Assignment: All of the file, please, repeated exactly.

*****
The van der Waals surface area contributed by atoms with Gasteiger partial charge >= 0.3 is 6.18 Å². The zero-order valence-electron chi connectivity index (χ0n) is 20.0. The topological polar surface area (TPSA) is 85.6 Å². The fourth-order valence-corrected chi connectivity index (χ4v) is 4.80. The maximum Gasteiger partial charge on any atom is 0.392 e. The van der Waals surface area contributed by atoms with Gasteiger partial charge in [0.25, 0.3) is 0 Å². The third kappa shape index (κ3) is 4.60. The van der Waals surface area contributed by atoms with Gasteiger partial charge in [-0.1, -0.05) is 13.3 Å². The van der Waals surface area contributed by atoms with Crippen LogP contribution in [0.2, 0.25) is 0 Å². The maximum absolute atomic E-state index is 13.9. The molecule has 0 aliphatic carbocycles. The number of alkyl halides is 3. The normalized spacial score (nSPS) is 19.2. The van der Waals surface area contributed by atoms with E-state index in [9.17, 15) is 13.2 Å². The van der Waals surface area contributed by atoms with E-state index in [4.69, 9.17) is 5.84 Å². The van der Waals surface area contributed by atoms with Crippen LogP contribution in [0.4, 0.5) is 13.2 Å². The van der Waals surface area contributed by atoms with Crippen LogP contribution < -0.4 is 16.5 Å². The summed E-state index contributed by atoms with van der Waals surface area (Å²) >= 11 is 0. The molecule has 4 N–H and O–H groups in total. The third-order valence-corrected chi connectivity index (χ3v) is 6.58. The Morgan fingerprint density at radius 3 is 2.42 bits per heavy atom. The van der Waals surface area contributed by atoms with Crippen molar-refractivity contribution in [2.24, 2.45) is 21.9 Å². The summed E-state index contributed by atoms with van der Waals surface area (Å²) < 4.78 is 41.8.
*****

The van der Waals surface area contributed by atoms with Gasteiger partial charge >= 0.3 is 6.18 Å². The zero-order valence-electron chi connectivity index (χ0n) is 20.0. The topological polar surface area (TPSA) is 85.6 Å². The fourth-order valence-corrected chi connectivity index (χ4v) is 4.80. The maximum Gasteiger partial charge on any atom is 0.392 e. The van der Waals surface area contributed by atoms with Gasteiger partial charge in [0.25, 0.3) is 0 Å². The third kappa shape index (κ3) is 4.60. The van der Waals surface area contributed by atoms with Gasteiger partial charge in [-0.1, -0.05) is 13.3 Å². The van der Waals surface area contributed by atoms with Crippen LogP contribution in [0.2, 0.25) is 0 Å². The maximum absolute atomic E-state index is 13.9. The molecule has 0 aliphatic carbocycles. The number of alkyl halides is 3. The normalized spacial score (nSPS) is 19.2. The van der Waals surface area contributed by atoms with E-state index in [9.17, 15) is 13.2 Å². The van der Waals surface area contributed by atoms with E-state index in [4.69, 9.17) is 5.84 Å². The van der Waals surface area contributed by atoms with Crippen LogP contribution in [0.4, 0.5) is 13.2 Å². The van der Waals surface area contributed by atoms with Crippen LogP contribution < -0.4 is 16.5 Å². The summed E-state index contributed by atoms with van der Waals surface area (Å²) >= 11 is 0. The molecule has 4 N–H and O–H groups in total. The third-order valence-corrected chi connectivity index (χ3v) is 6.58. The Morgan fingerprint density at radius 3 is 2.42 bits per heavy atom. The van der Waals surface area contributed by atoms with Crippen molar-refractivity contribution in [2.24, 2.45) is 21.9 Å². The summed E-state index contributed by atoms with van der Waals surface area (Å²) < 4.78 is 41.8.